Refractive Lens Exchange (RLE) and Laser-assisted in situ keratomileusis (LASIK) are eye surgeries that promise a glasses-free life and short recovery time.
LASIK is a laser-based procedure, and RLE involves implanting a lens to replace the eye’s natural lens.
Comparing RLE and LASIK will help you decide which is best for you if you’re lucky enough to have a choice.
Both surgeries have their advantages and disadvantages. RLE and LASIK are quite different regarding the procedure’s difficulty and time required and which conditions they treat. While LASIK has a higher success rate, you need to weigh your opinion based on cost, the recovery process, and complications.
In the search for the best eye surgery for you, you’ll need a closer look into what RLE and LASIK entail to make an informed decision.
We’ll examine each option’s procedure, treatment conditions, recovery, possible complications, advantages, and disadvantages.
RLE and LASIK have different methods of fixing your eyesight to the point of being glasses-free and improving your quality of life. Eligibility and costs involved are also procedure considerations that could sway your decision.
RLE is a surgery where your eye’s natural lens is removed and replaced with an artificial intraocular lens (IOL).
Most patients having RLE are middle-aged and require reading glasses, and some patients also need glasses for distance vision, for example, for short-sight, long-sight or astigmatism.
The kind of IOL you choose will depend on your prescription and the goal of the surgery.
If you want a fix for your distance vision but don’t mind wearing reading glasses, you’ll choose a monofocal IOL. These lenses are designed to give you the best distance vision possible and often have an advanced aspheric optical design.
A multifocal IOL will be your best choice if you want to permanently correct both distance and reading vision. These premium IOLs can correct far (e.g. TV and driving), intermediate (e.g. PC range) and close vision (seeing your phone).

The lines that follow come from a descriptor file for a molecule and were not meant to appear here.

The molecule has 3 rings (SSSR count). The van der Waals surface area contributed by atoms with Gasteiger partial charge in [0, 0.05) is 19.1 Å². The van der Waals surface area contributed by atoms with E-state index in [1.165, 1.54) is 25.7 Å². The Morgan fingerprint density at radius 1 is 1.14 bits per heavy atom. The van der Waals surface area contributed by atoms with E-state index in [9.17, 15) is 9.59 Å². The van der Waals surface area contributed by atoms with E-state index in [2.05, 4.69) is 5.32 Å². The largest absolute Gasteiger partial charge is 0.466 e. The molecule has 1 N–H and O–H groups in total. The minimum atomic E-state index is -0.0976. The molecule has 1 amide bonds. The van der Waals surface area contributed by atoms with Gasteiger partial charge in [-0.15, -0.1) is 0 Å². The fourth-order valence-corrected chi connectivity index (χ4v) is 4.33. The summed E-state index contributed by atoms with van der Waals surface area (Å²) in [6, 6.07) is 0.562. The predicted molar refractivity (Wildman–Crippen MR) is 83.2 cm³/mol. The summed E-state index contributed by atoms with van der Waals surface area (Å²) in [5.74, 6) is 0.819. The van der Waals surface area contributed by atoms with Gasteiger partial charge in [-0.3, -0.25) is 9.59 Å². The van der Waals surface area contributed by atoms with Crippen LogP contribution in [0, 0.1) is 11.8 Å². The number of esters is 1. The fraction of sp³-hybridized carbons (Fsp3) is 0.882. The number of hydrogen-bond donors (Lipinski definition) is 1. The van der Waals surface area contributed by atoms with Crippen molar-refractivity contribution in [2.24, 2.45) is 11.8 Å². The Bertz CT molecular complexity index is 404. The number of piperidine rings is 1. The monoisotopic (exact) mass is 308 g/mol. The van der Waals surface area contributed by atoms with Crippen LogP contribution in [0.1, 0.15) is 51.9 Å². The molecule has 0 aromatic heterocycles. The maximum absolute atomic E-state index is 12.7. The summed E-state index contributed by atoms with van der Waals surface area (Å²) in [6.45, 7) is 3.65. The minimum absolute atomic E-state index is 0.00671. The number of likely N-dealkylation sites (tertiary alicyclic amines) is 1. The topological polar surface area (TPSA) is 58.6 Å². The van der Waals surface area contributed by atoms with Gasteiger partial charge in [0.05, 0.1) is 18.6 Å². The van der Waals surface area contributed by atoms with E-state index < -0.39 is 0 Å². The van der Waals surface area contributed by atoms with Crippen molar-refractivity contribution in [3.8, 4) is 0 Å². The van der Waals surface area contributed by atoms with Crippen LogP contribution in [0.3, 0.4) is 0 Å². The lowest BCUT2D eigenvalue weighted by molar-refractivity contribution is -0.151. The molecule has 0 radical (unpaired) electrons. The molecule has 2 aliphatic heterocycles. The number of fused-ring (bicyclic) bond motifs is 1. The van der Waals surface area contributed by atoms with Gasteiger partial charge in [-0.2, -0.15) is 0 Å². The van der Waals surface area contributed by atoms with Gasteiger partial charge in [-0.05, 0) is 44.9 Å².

Your surgeon will advise on the best IOL for your needs.
The procedure takes around 15-20 minutes per eye, irrespective of the type of IOL you have selected.
LASIK, on the other hand, is a laser eye surgery where your eye surgeon creates a corneal flap and reshapes the tissue underneath so that refracted light passes through it correctly.
LASIK can treat short-sight, long-sight and astigmatism, as well as fixing both far and near vision through an option known as Blended Vision.
The laser is programmed to remove microscopic tissue from the cornea, after which the corneal flap is closed and heals naturally without stitches. LASIK surgery takes approximately 5-10 minutes.
Anyone over 21 with a stable visual impairment six months before the procedure is eligible for RLE, but it works best for those over 40.
RLE best treats myopia, hyperopia, presbyopia, early cataracts, and astigmatism.
Patients should also have no history of eye diseases, and their eyes must be in good health. Patients with autoimmune problems, extreme corneal astigmatism, or retinal issues are discouraged from RLE.
LASIK surgery treats mild, moderate or high myopia (short-sight), hyperopia (long-sight), and astigmatism. LASIK can also correct the need for reading glasses.
Like RLE, you need good autoimmune health to be eligible. Still, you will not be able to get LASIK surgery if you have cataracts, thin corneas, or very dry eyes.
Because of the differences in the treatments, the prices between the two can vary.
LASIK is the more cost-effective option, with complete LASIK treatment for both eyes at Focus Clinics costing between £4,800 and £5,600, depending on the prescription.
RLE at Focus Clinics costs between £6,500 and £7,500, depending on the prescription and lens implant required.